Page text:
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Occam’s Razor… and the Anti-Razor

Occam’s razor is a philosophical belief, associated with William of Occam (c. 1287-1347), that a proverbial razor should cut away all unnecessary variables of a given theory to attain the greatest degree of parsimony. This means that the best among … Continue reading


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Proclus – A good example of how all spiritual beliefs are not the same

Proclus (410-85 CE) was an influential Greek Neoplatonist philosopher. Born in Lycia, he moved to Athens for the remainder of his life. A lawyer by trade, Proclus came to realize that he preferred philosophy so made a study of the classics … Continue reading


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Polyphonic chant (and a little polyphonic trivia for the digital age)

Polyphonic chant is a type of Christian devotional singing developed in the 10th century where two or more melodies or parts are sung together in a composition. As with anything new, not everyone approved of polyphony. Some believed that melodic … Continue reading


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Psychosis – Toward a humble, intelligent and ethically sound approach

Psychosis is usually described within psychology and psychiatry as a fundamental break with reality. Current theories say this apparent break is caused by biological and environmental factors, resulting in a breakdown or disintegration of the personality where normal judgement is … Continue reading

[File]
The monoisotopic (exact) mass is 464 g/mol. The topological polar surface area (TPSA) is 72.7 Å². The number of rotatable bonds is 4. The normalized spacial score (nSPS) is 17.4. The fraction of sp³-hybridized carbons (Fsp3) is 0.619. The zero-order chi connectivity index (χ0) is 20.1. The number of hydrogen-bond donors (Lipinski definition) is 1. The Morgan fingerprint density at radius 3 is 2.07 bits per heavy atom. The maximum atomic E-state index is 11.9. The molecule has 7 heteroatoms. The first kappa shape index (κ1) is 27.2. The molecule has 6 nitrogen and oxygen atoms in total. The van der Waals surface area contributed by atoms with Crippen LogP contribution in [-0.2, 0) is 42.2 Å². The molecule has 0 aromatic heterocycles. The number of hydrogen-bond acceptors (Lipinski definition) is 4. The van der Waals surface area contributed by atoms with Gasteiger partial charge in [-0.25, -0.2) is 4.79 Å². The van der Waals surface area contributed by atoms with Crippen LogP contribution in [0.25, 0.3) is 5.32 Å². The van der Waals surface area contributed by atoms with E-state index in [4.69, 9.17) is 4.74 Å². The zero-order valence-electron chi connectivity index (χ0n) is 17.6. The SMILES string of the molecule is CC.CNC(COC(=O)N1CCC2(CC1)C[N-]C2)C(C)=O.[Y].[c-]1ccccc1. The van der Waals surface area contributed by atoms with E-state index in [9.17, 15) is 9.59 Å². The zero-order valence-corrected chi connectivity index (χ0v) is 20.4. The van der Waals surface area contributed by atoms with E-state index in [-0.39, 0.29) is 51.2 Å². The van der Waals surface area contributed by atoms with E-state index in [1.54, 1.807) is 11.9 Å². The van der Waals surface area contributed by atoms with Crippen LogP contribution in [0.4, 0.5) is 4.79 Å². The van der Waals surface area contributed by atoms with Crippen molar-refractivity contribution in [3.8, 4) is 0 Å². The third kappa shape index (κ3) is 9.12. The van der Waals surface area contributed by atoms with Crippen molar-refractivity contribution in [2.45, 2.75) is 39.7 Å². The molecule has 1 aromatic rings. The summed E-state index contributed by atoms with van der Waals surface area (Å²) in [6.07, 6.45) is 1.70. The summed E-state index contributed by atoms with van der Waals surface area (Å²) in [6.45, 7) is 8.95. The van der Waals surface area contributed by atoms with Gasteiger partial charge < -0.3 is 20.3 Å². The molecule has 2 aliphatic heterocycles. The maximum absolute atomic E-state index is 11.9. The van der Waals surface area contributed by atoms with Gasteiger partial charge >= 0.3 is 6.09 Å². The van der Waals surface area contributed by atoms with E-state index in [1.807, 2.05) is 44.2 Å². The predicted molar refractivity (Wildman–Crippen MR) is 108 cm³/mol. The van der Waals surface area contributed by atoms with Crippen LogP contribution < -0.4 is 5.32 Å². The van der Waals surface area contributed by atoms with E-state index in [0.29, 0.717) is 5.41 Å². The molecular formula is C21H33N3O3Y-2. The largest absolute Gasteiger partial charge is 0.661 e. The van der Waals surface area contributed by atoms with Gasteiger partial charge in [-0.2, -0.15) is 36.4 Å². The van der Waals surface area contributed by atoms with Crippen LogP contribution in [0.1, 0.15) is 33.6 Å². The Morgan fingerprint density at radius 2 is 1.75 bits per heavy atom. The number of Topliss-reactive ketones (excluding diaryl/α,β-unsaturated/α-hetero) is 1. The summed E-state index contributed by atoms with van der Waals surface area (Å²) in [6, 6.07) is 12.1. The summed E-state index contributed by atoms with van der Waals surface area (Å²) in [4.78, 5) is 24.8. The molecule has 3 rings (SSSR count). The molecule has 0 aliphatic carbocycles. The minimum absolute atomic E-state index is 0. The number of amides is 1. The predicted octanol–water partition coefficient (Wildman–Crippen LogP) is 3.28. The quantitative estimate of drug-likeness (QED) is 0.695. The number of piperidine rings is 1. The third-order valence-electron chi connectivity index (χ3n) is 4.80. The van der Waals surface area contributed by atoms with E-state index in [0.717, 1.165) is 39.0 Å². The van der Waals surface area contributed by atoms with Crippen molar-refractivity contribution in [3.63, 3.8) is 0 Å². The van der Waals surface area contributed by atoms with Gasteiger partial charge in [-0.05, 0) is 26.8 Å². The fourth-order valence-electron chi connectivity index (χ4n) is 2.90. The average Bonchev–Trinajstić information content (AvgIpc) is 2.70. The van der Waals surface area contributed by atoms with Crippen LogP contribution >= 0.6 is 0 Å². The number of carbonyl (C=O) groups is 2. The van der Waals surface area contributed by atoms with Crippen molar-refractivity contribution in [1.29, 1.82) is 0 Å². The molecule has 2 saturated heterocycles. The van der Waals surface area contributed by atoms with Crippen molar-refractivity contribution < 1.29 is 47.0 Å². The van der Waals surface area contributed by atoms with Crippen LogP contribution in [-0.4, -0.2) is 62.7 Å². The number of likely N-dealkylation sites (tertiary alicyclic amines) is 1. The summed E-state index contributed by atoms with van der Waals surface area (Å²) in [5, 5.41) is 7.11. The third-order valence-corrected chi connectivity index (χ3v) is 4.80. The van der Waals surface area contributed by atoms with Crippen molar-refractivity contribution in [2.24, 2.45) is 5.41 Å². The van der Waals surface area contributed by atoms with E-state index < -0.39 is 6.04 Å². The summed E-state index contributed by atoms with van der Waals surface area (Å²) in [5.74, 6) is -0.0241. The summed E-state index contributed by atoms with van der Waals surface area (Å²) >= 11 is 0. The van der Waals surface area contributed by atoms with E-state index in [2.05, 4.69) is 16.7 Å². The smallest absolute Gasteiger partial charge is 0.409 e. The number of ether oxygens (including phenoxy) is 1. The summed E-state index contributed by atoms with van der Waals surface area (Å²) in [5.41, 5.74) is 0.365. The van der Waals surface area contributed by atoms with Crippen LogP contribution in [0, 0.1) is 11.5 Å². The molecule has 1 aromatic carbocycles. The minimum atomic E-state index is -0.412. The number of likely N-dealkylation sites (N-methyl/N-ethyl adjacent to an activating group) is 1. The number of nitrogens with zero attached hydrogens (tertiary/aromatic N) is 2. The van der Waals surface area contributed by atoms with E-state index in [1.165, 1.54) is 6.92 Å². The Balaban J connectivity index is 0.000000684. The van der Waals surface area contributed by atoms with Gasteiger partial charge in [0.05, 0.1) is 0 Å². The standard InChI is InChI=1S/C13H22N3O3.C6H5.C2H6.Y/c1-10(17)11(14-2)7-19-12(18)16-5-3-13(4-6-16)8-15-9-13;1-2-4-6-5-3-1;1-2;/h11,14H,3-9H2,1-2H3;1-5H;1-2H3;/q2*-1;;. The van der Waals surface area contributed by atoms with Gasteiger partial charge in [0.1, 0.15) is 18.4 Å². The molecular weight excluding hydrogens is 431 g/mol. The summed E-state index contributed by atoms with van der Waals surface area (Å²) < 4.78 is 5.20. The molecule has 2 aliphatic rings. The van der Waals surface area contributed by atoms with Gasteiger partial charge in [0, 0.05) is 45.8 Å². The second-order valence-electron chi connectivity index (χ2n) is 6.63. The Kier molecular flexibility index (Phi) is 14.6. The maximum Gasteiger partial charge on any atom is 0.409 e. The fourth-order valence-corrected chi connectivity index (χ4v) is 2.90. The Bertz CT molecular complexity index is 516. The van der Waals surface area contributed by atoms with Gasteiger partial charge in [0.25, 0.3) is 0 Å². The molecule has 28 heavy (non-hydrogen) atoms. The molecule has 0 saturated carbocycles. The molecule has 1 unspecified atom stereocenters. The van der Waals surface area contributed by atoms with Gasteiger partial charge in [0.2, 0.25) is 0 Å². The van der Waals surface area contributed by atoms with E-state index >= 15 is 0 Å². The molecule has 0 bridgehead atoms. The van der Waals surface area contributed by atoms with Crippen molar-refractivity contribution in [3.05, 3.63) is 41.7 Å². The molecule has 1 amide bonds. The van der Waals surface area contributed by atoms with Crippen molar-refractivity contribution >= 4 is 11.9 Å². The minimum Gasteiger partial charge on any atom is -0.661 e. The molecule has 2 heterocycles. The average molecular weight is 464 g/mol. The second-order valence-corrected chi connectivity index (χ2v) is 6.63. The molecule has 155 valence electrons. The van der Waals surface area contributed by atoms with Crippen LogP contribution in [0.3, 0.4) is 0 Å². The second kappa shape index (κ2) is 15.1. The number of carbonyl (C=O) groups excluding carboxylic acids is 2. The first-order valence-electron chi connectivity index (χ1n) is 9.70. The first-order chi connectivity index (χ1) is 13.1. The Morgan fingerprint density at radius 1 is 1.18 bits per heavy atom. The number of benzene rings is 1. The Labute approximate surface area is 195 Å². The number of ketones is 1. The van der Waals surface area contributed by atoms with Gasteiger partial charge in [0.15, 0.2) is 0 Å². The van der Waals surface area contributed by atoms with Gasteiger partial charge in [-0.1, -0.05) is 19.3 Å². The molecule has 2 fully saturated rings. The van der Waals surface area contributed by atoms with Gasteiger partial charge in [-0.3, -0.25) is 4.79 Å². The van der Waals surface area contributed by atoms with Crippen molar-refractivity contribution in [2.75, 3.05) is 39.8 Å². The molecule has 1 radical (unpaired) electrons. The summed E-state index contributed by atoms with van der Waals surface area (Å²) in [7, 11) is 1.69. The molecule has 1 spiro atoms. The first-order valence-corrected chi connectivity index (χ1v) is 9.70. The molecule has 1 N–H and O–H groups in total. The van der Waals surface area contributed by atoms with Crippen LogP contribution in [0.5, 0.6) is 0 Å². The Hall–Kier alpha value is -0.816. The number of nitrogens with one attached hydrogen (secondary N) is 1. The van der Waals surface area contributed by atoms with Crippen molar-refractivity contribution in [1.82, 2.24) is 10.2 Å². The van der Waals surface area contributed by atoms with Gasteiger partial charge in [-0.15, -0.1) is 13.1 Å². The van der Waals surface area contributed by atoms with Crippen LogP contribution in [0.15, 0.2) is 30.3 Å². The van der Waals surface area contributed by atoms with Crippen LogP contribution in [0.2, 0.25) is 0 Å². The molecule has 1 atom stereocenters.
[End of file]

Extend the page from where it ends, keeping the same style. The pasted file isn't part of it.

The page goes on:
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A Pagan Place?

Embed from Getty Images The perception of Paganism has changed over the years. Pagans remain a religious minority in most places, and we find different opinions about Paganism as a spiritual path. In advanced countries it is rare and probably … Continue reading


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Willard Quine – My unapologetic simplification

Willard Quine (1908-2000) was an influential American mathematician and philosopher who rejected Kant’s analytic-synthetic distinction¹ and advocated a form of holism. Quine argues that empiricism contains “two dogmas.” One dogma is the distinction made between intellectual constructs and facts. The … Continue reading


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Quiddity – What is?

Embed from Getty Images Quiddity (Latin: quidditas = whatness) is a medieval scholastic term referring a thing’s essence (primary substance) in contrast to its observable form (secondary substance). This kind of distinction goes back to Plato and plays an important … Continue reading


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Plato – One of the most esteemed thinkers of all time

Plato (427-347 BCE) was a Greek philosopher born into an aristocratic Athenian family. Over the centuries he has come to be regarded as one of the most influential philosophers of all time, especially within Western philosophy. Plato’s quick wit and … Continue reading


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Bertrand Russell – Temporarily lost his job for advocating peace

Bertrand Russell (1872-1970) was a Welsh philosopher, mathematician and activist. Russell taught at Cambridge in 1895, published Principles of Mathematics (1903) and, with A. N. Whitehead, wrote Principia Mathematica (1910-13). He was let go from Trinity College, Cambridge in 1916 … Continue reading